The Town of Carrboro recently submitted an application to the League of American Cyclists’ Bicycle Friendly Communities program — and it’s going for gold.
Town officials, such as Board of Aldermen member Damon Seils, knew when the town received a silver-level designation in 2010 that they wanted to continue working on their bicycle programming and facilities.
“Achieving gold status should really be a reflection of the work that we’ve done to make cycling a better option for people in Carrboro, but of course having that gold status is also a good way of just telling the world what a good job we’re doing,” Seils said.
The League of American Cyclists evaluates applicants using a number of criteria, including the 5 E’s (engineering, education, encouragement, enforcement and evaluation and planning) and census cycling data. Some of this data is collected via a survey, which is open to community members.
In the league’s most recent evaluation, Carrboro received an average score of 3.4 out of a possible 10 points in the 5 E’s. Some recommendations listed in the evaluation included improving bicycle infrastructure, establishing a formal communication channel between the Carrboro Police Department and the cycling community and expanding cycling education programs.
Josh Heaps, a new Carrboro resident and Ph.D. student at UNC, said he thinks Carrboro lies somewhere in the middle as a bike city compared to other places he’s lived, like Minneapolis and New York City.
“I think that there are bicycle lanes, but there don't seem to be any bicycle lanes that have real separation from the street, so all that’s protecting you from a car is a white line,” he said.
Heaps cited Hillsborough Street as an example of a place with less-than-ideal cycling conditions.
“I’ve noticed a bunch of sidewalk bikers, which I don’t like because the sidewalk is not for a bike, but I also understand that people are doing that because they feel a little unsafe maybe being on a major street,” he said.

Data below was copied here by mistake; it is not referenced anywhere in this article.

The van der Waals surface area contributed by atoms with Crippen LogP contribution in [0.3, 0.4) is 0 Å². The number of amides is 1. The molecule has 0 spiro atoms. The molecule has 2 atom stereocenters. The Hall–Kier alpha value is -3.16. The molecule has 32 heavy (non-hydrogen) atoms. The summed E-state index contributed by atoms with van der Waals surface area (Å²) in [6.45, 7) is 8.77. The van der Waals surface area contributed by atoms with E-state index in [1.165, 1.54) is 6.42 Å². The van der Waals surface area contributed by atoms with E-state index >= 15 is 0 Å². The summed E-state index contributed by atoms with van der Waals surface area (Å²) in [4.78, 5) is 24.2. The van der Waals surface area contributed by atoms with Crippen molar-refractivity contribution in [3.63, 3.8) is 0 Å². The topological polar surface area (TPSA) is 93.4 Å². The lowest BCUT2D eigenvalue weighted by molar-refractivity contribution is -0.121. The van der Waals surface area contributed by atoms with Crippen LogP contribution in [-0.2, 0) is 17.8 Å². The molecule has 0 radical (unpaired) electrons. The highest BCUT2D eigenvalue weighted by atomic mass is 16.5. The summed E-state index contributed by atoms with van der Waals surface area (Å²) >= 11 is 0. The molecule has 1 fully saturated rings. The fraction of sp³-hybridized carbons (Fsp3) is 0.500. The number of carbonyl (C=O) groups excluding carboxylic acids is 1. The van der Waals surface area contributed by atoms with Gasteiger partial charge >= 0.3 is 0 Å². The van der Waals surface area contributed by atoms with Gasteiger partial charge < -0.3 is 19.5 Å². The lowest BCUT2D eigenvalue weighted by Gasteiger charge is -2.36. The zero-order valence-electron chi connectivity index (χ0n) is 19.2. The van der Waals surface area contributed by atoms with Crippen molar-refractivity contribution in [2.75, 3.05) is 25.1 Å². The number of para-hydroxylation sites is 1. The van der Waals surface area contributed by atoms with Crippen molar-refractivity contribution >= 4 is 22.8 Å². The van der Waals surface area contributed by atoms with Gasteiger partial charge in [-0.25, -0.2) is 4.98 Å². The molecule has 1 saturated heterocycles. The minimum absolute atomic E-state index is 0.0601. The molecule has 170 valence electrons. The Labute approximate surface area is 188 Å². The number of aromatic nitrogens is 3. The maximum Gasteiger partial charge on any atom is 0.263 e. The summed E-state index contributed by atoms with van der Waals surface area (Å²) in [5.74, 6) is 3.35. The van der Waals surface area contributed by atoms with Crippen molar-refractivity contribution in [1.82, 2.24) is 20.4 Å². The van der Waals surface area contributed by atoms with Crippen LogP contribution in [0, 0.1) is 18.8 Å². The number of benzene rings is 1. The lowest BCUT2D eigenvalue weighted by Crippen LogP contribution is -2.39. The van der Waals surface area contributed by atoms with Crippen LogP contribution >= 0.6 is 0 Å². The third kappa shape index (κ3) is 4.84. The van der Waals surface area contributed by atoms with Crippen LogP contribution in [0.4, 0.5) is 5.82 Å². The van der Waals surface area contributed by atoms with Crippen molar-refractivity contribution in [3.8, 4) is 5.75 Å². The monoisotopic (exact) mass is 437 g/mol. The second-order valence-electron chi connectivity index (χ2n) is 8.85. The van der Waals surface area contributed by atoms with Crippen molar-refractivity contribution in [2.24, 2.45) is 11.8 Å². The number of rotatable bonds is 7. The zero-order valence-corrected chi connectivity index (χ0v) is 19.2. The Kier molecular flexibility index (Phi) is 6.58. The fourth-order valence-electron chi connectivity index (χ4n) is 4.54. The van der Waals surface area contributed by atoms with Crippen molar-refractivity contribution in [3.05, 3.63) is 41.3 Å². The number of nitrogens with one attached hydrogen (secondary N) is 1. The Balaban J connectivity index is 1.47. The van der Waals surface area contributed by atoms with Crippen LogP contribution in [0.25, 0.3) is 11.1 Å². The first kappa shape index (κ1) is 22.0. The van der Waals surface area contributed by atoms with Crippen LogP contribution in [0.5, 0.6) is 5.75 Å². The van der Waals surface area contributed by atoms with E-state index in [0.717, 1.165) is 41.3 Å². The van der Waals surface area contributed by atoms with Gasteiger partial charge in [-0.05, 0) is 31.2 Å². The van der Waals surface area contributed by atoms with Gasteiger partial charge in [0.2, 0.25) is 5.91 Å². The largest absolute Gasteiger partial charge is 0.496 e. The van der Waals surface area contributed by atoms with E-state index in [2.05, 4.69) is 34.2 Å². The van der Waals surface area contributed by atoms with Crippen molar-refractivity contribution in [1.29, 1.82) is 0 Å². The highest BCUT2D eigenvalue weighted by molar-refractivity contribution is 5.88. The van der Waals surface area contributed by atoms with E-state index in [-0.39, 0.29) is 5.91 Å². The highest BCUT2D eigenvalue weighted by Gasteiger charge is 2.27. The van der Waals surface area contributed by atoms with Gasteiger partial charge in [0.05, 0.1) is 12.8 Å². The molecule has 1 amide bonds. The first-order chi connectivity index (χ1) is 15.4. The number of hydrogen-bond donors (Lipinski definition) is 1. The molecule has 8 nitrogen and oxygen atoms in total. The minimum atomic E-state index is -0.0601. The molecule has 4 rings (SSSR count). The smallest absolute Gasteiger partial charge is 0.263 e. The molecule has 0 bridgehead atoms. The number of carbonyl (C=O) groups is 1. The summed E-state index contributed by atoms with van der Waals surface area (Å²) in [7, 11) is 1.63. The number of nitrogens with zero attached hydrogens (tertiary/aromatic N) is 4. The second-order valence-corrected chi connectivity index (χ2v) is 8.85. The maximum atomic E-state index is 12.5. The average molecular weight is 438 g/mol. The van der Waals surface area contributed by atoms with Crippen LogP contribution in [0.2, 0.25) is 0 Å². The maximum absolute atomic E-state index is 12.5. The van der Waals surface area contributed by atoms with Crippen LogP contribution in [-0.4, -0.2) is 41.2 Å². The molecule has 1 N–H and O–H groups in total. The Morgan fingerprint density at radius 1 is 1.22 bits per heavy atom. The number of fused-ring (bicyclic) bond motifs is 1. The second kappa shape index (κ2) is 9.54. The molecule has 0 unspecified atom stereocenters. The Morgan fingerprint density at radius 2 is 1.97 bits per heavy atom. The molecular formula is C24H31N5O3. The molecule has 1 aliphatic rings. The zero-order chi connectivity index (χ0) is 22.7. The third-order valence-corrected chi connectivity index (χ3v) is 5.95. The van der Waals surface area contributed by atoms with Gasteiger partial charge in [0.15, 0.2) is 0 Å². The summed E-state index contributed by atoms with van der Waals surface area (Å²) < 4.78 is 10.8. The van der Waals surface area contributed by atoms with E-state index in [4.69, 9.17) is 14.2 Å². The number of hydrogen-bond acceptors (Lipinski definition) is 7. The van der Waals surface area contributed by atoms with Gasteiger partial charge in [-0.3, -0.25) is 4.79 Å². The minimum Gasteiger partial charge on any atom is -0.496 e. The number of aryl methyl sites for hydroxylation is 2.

Seils said the town needs to improve barriers between cars and bicycles and create bike lanes on streets that currently don’t have them, like East Main Street.
Charlie Hileman, a member of the Carrboro Bicycle Coalition’s board, said while Carrboro was ahead of the curve in establishing bike lanes and has made improvements since then, the town is somewhat stuck. He said this is partially a result of the pervasiveness of car culture.
“Carrboro hasn’t made the leap that a lot of other communities have in this last decade and is still dealing with some of the same kinds of conditions and infrastructure that they had in the past,” he said.
Hileman said he thinks cycling infrastructure changes are often impeded by concerns of inconveniencing others.
“Those concerns always take the forefront, but the cycling issue is something that, if we want to make a big change, if we want to make a big difference, we’re going to have to stand up and make those changes,” he said.
Seils said feedback from the league has been the most helpful part of the application process.
“At the end of the day, this is really about making cycling a safer, more comfortable option for more people, and if working to achieve gold status helps do that, then I’m all for it,” he said.
Community members can access the survey here. The deadline to respond is Sept. 22.
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